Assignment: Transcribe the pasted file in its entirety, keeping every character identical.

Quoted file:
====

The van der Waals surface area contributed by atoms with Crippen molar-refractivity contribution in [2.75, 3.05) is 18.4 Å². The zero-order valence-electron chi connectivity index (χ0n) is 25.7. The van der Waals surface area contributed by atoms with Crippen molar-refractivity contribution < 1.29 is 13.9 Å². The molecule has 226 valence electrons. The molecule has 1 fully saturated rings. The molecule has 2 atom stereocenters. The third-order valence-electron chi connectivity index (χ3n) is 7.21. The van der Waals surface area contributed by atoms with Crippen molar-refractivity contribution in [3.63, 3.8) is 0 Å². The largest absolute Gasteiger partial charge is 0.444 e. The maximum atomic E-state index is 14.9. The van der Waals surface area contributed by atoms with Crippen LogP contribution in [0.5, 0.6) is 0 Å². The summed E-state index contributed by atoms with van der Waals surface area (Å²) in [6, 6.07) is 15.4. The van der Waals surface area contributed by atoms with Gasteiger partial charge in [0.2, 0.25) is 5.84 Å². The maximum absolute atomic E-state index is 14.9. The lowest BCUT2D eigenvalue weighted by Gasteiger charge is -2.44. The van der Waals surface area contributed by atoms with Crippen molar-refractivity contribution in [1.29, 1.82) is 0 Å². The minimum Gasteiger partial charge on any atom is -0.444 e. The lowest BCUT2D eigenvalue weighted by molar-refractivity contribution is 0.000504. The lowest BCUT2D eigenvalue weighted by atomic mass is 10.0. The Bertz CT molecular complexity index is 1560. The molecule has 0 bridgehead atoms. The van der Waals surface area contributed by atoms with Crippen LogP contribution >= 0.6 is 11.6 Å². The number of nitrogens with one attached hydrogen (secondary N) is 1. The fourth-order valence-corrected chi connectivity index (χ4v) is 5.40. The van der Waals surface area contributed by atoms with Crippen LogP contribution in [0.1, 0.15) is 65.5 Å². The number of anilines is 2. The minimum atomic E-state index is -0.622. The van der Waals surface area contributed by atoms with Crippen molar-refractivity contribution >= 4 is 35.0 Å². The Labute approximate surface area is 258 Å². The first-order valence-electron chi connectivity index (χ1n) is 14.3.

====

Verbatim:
The van der Waals surface area contributed by atoms with Crippen molar-refractivity contribution in [2.75, 3.05) is 18.4 Å². The zero-order valence-electron chi connectivity index (χ0n) is 25.7. The van der Waals surface area contributed by atoms with Crippen molar-refractivity contribution < 1.29 is 13.9 Å². The molecule has 226 valence electrons. The molecule has 1 fully saturated rings. The molecule has 2 atom stereocenters. The third-order valence-electron chi connectivity index (χ3n) is 7.21. The van der Waals surface area contributed by atoms with Crippen molar-refractivity contribution in [3.63, 3.8) is 0 Å². The largest absolute Gasteiger partial charge is 0.444 e. The maximum atomic E-state index is 14.9. The van der Waals surface area contributed by atoms with Crippen LogP contribution in [0.5, 0.6) is 0 Å². The summed E-state index contributed by atoms with van der Waals surface area (Å²) in [6, 6.07) is 15.4. The van der Waals surface area contributed by atoms with Gasteiger partial charge in [0.2, 0.25) is 5.84 Å². The maximum absolute atomic E-state index is 14.9. The lowest BCUT2D eigenvalue weighted by Gasteiger charge is -2.44. The van der Waals surface area contributed by atoms with Crippen molar-refractivity contribution in [1.29, 1.82) is 0 Å². The minimum Gasteiger partial charge on any atom is -0.444 e. The lowest BCUT2D eigenvalue weighted by molar-refractivity contribution is 0.000504. The lowest BCUT2D eigenvalue weighted by atomic mass is 10.0. The Bertz CT molecular complexity index is 1560. The molecule has 0 bridgehead atoms. The van der Waals surface area contributed by atoms with Crippen LogP contribution >= 0.6 is 11.6 Å². The number of nitrogens with one attached hydrogen (secondary N) is 1. The fourth-order valence-corrected chi connectivity index (χ4v) is 5.40. The van der Waals surface area contributed by atoms with Crippen LogP contribution in [0.1, 0.15) is 65.5 Å². The number of anilines is 2. The minimum atomic E-state index is -0.622. The van der Waals surface area contributed by atoms with Crippen molar-refractivity contribution >= 4 is 35.0 Å². The Labute approximate surface area is 258 Å². The first-order valence-electron chi connectivity index (χ1n) is 14.3.